Unfortunately, this letter’s too short to list all the creative ways we could tackle our problems. So Santa, maybe you could just remind us how much we need to love each other, and treat each other fairly? Then like Scrooge and Marley learned - the greed of a few won’t ruin the lives of the many.

Pat LaMarche of Yarmouth, Maine is the author of “Left Out In America: The State of Homelessness in the United States.”

Tuesday, December 18, 2007

What’s a Teacher to Do?

by Wendy Rochman
Published on Monday, December 17, 2007 by The Boulder Daily Camera (Colorado)

I thought this was an interesting article from Common Dreams, although I must disagree with her first sentence......

No teacher wants to tell her students that their president is a liar and a criminal. And yet, our president is a liar and a criminal. As a teacher, should I tell children the truth, and act to uphold our Constitution and Bill of Rights?

I am charged to do just that through the legally binding state and local professional educator standard, requiring me to model the democratic ideal. My failure to do so could be grounds for my dismissal. But here’s the catch: doing so could also be grounds for my dismissal! What’s a conscientious teacher to do? Seize the teachable moment! Model the democratic ideal of participatory democracy by writing a guest opinion, a right all citizens have, thanks to the First Amendment. Kids, listen up. Here’s the truth.

This president has led us into a disastrous war through lies and deceit. It is a “high crime and misdemeanor” to lead a country into war through lies and deceit. Everyone agrees that students should have consequences when caught lying or cheating on tests. Teachers would get fired if caught lying or cheating on professional documents. Should we let the president get away with lying and cheating the American people?

Everyone agrees that children need to be protected from parents who abuse or neglect them. All teachers are legally required to report even suspected abuse or neglect. Failure to do so could even land any teacher in jail! What’s a nurturing teacher to do? Report abuse!

This president’s conduct abuses the democracy we all hold dear and the protections of civil liberties afforded us in the Constitution. He has jailed American citizens without giving them their constitutional rights to a lawyer and fair trial. He has allowed methods of torture that violate international standards. His actions neglect our standing in the world as a nation of peace that protects democratic values and civil rights. Should the president get away with abusing our Constitution and neglecting our democratic values?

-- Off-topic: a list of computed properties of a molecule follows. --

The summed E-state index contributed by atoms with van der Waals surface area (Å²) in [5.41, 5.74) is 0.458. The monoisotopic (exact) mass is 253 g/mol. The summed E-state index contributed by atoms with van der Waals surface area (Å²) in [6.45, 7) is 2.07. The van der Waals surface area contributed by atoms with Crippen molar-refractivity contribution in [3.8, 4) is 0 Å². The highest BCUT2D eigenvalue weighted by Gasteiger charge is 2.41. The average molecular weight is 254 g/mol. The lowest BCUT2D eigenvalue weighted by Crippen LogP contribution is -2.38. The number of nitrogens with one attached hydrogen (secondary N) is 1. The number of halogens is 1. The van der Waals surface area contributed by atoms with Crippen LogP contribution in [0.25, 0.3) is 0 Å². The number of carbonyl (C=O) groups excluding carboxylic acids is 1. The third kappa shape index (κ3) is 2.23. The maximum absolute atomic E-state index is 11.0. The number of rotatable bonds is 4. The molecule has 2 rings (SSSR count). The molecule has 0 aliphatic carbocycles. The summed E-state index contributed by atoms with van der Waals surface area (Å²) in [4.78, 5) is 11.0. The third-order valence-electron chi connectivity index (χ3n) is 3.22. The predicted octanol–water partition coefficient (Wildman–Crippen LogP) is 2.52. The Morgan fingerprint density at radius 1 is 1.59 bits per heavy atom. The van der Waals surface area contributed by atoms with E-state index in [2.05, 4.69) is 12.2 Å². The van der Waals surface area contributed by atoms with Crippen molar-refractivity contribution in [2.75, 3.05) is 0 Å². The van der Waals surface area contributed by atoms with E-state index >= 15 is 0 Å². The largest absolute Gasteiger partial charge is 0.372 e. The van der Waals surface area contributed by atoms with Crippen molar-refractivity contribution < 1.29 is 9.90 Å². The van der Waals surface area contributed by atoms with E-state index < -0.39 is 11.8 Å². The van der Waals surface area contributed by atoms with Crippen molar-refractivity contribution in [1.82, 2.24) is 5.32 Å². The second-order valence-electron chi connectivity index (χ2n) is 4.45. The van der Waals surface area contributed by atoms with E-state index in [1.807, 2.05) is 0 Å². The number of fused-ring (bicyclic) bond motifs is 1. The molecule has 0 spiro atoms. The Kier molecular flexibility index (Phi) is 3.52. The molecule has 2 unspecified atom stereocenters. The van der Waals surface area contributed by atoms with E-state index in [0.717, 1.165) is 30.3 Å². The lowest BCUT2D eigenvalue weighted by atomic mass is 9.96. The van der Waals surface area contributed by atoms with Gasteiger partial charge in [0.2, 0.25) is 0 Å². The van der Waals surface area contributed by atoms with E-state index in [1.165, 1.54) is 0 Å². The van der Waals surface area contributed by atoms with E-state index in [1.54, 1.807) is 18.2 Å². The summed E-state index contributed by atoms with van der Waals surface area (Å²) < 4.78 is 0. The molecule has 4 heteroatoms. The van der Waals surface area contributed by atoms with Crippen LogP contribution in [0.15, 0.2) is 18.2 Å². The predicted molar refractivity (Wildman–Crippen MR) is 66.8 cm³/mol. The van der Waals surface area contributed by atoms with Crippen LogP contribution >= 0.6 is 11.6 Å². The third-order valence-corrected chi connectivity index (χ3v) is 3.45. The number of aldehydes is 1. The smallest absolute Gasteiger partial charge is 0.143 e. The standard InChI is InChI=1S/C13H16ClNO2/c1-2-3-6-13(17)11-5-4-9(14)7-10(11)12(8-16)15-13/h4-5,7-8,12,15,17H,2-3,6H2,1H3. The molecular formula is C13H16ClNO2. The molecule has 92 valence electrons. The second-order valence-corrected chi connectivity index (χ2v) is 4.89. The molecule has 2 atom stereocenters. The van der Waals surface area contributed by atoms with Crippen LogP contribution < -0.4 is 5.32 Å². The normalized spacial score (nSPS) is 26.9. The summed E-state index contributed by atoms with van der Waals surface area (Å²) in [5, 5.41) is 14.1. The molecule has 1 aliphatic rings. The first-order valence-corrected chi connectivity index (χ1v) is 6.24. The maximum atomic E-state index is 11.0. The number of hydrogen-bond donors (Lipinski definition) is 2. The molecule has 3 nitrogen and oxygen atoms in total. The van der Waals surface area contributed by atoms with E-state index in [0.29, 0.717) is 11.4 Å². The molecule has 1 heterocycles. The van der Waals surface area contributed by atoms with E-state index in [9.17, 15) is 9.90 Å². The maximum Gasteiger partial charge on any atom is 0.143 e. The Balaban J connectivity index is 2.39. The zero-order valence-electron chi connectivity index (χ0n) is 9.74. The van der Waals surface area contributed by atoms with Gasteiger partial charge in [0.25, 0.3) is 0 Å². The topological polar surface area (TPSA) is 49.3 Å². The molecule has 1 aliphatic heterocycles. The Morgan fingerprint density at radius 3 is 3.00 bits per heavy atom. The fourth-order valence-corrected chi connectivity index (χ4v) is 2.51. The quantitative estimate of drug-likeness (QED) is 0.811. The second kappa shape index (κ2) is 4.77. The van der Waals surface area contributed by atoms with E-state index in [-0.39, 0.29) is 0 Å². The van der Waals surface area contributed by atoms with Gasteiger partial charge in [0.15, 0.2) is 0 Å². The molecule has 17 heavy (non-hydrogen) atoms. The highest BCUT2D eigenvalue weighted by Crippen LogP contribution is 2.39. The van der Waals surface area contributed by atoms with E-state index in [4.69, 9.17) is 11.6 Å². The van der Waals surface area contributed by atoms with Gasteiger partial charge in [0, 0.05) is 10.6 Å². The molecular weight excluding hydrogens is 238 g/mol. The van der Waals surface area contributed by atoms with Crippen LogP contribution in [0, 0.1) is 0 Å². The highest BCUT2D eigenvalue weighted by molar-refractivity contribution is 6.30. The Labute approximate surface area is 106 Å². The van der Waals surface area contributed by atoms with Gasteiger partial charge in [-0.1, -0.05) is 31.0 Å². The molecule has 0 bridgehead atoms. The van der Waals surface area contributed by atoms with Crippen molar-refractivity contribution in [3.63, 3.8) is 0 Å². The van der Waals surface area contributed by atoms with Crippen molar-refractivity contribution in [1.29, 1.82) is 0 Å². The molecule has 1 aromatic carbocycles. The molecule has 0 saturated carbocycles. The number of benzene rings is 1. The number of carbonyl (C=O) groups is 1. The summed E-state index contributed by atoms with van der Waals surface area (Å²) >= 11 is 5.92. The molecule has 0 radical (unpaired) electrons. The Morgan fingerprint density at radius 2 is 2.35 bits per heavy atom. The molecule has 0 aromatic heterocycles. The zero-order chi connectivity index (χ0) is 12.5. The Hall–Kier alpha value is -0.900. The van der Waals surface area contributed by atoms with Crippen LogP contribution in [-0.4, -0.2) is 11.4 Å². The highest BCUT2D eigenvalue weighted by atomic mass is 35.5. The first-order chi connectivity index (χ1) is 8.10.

We expect teachers to treat all students in an equitable manner. In fact, teachers are required to provide “equal learning opportunities” for all and be fair and equitable in upholding policies. Blatantly under-serving any student or ignoring any policy would put a teacher’s future employment into jeopardy. Furthermore, it’s against the law. What’s a professional educator to do? Expose and repair inequities!

This president claims that not all legislation needs to be enforced equally. With his signing statements, he decides what laws he wants to ignore. This undermines our constitutional system of checks and balances, which protects us from dictatorship. Should this president get away with ignoring the law and treating legislation inequitably?

Students who willfully and repeatedly break school rules are bound by the consequences of their actions, and may be suspended or expelled from school. It is my duty as a professional educator who is responsible for the safety and well-being of my students to report and deal appropriately with bullies on the school grounds. What’s a patriotic teacher and American citizen to do? Should I turn a blind eye to the felonious crimes of President Bush and ignore our Constitution, or support every effort to impeach this president who has repeatedly violated our precious Constitution?

Our Founding Fathers were clear that impeachment was not to be used frivolously or for any personal vendetta. Impeachment is reserved for the most serious high crimes and misdemeanors. Although impeachment should be rare, it must be used if a president breaks the law. Our founders believed impeachment was so important, they made sure it is referred to six times in our Constitution.